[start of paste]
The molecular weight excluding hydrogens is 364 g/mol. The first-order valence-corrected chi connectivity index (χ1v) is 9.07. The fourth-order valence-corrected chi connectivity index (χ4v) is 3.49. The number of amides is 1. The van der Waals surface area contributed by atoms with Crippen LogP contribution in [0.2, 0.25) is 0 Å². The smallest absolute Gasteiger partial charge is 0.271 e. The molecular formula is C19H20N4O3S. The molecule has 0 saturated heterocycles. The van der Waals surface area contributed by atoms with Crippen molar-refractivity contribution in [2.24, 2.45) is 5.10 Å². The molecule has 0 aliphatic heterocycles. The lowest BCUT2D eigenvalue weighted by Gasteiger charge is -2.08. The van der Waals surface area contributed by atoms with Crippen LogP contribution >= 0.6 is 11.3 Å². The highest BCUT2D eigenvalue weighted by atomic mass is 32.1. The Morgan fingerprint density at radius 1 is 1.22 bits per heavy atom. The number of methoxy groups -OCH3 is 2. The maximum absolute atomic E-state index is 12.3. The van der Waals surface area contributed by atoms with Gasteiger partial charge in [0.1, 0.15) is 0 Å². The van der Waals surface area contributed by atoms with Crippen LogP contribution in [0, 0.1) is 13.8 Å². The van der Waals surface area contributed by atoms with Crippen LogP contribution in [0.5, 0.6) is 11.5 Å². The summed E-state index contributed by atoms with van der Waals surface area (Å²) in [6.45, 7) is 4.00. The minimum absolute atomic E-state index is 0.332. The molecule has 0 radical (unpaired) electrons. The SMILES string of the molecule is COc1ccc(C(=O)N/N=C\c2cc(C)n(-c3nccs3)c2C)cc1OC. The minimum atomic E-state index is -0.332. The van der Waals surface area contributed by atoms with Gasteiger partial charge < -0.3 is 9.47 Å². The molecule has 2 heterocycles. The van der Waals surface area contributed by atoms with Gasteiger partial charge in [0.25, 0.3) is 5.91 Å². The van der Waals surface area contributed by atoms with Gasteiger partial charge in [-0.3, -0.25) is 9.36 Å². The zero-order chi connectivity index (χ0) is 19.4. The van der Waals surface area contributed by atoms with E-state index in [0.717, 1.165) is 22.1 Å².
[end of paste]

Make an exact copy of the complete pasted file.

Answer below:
The molecular weight excluding hydrogens is 364 g/mol. The first-order valence-corrected chi connectivity index (χ1v) is 9.07. The fourth-order valence-corrected chi connectivity index (χ4v) is 3.49. The number of amides is 1. The van der Waals surface area contributed by atoms with Crippen LogP contribution in [0.2, 0.25) is 0 Å². The smallest absolute Gasteiger partial charge is 0.271 e. The molecular formula is C19H20N4O3S. The molecule has 0 saturated heterocycles. The van der Waals surface area contributed by atoms with Crippen molar-refractivity contribution in [2.24, 2.45) is 5.10 Å². The molecule has 0 aliphatic heterocycles. The lowest BCUT2D eigenvalue weighted by Gasteiger charge is -2.08. The van der Waals surface area contributed by atoms with Crippen LogP contribution >= 0.6 is 11.3 Å². The highest BCUT2D eigenvalue weighted by atomic mass is 32.1. The Morgan fingerprint density at radius 1 is 1.22 bits per heavy atom. The number of methoxy groups -OCH3 is 2. The maximum absolute atomic E-state index is 12.3. The van der Waals surface area contributed by atoms with Gasteiger partial charge in [0.1, 0.15) is 0 Å². The van der Waals surface area contributed by atoms with Crippen LogP contribution in [0, 0.1) is 13.8 Å². The van der Waals surface area contributed by atoms with Crippen LogP contribution in [0.5, 0.6) is 11.5 Å². The summed E-state index contributed by atoms with van der Waals surface area (Å²) in [6.45, 7) is 4.00. The minimum absolute atomic E-state index is 0.332. The molecule has 0 radical (unpaired) electrons. The SMILES string of the molecule is COc1ccc(C(=O)N/N=C\c2cc(C)n(-c3nccs3)c2C)cc1OC. The minimum atomic E-state index is -0.332. The van der Waals surface area contributed by atoms with Gasteiger partial charge < -0.3 is 9.47 Å². The molecule has 2 heterocycles. The van der Waals surface area contributed by atoms with Gasteiger partial charge in [0.25, 0.3) is 5.91 Å². The van der Waals surface area contributed by atoms with Gasteiger partial charge in [-0.3, -0.25) is 9.36 Å². The zero-order chi connectivity index (χ0) is 19.4. The van der Waals surface area contributed by atoms with E-state index in [0.717, 1.165) is 22.1 Å².